However, in closing, when I have a really sticky situation, I always refer to associates that are CPCs - experienced CPC's - for guidance. The CPC after your name DOES mean something, but the experience means more!

  9. #9
    Default
    Quote Originally Posted by SherryMoss View Post
    Hmmm....

    This may not be the most popular response, but...

    (my experience relates strictly to non-surgical physician offices - not hospital or surgical settings)

    I've been in the medical billing business for 20 years. I have done alot of consulting on billing/coding/reimbursement. I have assisted physician offices with hiring and training and supervision of billing personnel. I run a successful billing service. None of my employees are certified. I am sitting for my CPC in August. (a side note: my billing service doesn't code CPT)

    Experience does count and I have had horror stories when I hired inexperienced CPC's. Given the choice, I would take a non-CPC with 10 years over a CPC with 1 year.

    I have interviewed so many CPCs and the majority have an attitude of entitlement, it seems. No experience, just the attitude.

    For those that are new in the business, please understand that the CPC alone may not be enough for many employers. Also, there are, unfortunately, alot of CPC's that have come before you with lack of experience that have given the CPC credentialling a "not so favorable" memory in some organization's minds.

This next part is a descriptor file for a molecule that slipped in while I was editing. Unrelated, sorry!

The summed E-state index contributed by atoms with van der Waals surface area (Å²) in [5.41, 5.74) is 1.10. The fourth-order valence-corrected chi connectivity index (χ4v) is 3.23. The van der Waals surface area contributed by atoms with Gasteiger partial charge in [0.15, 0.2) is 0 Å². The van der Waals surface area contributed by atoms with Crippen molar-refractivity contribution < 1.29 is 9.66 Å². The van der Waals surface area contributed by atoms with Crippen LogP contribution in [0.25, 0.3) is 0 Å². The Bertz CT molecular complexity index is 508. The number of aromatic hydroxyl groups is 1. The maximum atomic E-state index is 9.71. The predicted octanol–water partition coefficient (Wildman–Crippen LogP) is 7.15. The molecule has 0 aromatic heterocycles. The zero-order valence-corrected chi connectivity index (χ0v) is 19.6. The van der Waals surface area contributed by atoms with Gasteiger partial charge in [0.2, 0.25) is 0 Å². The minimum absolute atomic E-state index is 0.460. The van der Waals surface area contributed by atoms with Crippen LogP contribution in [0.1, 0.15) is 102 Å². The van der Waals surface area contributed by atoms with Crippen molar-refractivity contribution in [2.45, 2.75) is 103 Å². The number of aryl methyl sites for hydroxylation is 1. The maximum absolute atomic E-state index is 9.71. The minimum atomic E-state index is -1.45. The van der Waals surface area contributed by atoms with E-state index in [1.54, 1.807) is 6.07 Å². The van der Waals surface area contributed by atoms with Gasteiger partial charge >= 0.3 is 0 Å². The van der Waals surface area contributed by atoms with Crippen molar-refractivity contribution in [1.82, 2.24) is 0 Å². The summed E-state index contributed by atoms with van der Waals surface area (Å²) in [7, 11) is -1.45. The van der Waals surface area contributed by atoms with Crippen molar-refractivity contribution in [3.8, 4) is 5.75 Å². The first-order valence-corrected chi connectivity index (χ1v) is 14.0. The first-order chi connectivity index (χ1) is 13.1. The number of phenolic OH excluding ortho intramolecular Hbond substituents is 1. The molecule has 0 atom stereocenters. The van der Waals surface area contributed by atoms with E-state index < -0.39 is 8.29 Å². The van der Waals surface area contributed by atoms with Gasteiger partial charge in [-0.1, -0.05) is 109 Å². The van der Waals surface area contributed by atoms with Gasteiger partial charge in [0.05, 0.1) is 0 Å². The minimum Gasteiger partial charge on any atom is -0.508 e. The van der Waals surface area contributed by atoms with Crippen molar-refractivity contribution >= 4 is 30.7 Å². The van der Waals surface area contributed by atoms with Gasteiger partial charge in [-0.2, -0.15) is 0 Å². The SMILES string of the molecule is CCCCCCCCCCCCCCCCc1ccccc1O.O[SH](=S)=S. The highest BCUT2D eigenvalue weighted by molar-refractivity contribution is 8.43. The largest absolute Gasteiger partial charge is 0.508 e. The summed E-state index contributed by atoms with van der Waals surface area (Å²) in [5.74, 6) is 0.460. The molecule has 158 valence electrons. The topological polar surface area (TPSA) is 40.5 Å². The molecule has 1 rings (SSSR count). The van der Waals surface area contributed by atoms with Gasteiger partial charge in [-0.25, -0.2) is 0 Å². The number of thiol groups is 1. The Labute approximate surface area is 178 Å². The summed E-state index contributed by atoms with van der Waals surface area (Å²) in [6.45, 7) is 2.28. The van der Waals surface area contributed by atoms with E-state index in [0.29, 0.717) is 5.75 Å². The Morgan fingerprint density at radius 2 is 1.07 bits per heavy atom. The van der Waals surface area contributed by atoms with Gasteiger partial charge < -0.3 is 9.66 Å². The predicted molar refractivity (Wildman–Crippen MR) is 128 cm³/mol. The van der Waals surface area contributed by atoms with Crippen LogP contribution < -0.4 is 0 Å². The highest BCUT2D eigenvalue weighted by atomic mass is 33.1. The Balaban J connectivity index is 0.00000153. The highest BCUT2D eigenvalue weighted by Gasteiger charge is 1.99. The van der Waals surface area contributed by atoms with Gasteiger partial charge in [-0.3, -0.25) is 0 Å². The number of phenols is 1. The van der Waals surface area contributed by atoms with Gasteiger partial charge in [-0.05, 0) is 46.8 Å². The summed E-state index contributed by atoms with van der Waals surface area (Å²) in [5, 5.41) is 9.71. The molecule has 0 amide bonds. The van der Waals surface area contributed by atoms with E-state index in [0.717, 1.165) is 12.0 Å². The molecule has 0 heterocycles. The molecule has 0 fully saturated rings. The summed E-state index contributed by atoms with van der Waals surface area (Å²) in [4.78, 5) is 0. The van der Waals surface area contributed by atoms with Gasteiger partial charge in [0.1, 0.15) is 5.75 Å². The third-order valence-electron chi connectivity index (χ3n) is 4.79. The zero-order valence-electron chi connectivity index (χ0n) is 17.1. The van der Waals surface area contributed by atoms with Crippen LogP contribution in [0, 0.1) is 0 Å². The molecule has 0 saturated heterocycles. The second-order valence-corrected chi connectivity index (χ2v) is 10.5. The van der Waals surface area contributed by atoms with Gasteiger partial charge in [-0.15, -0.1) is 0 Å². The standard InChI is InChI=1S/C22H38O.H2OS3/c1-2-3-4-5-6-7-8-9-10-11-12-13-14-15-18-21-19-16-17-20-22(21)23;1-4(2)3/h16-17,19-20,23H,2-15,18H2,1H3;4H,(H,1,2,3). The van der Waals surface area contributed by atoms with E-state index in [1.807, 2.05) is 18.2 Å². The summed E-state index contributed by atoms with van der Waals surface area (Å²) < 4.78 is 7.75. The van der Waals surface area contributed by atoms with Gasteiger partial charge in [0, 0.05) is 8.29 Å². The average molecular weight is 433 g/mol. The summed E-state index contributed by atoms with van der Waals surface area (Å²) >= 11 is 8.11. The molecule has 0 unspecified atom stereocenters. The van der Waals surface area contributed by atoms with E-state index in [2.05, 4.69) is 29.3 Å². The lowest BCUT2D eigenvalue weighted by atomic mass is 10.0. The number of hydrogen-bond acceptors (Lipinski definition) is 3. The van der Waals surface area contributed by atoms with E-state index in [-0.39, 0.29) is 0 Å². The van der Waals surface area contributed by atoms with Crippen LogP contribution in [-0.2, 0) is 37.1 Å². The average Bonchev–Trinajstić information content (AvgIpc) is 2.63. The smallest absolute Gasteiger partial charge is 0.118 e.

However, in closing, when I have a really sticky situation, I always refer to associates that are CPCs - experienced CPC's - for guidance. The CPC after your name DOES mean something, but the experience means more!

    Pointing out the obvious ..... tends not to take to much experience in coding............I've seen what billing businesses call coding ----SLACKERS.....LOL

    JoeytheShark, CPC, CCA
    Last edited by 007CPC; 06-26-2009 at 09:51 AM.

  10. Default
    Boy do i know how you feel. I am going through the same kind of situation RIGHT now. My team leader is the only CPC and I took a course and passed my exam last year and she is so threatened by me. I don't know if it is because I am half her age and have accomplished so much while working at the same office or what....I mean her no harm and wouldn't want her position anyways. It has gotten so bad that I am considering finding another job whether it is coding or not...which is very sad when you take the time to work hard at something and then ONE person doesn't want you to do good. Just way your options and you choose what you think is best. In the end, you will find a way to get through it. I'm rooting for you!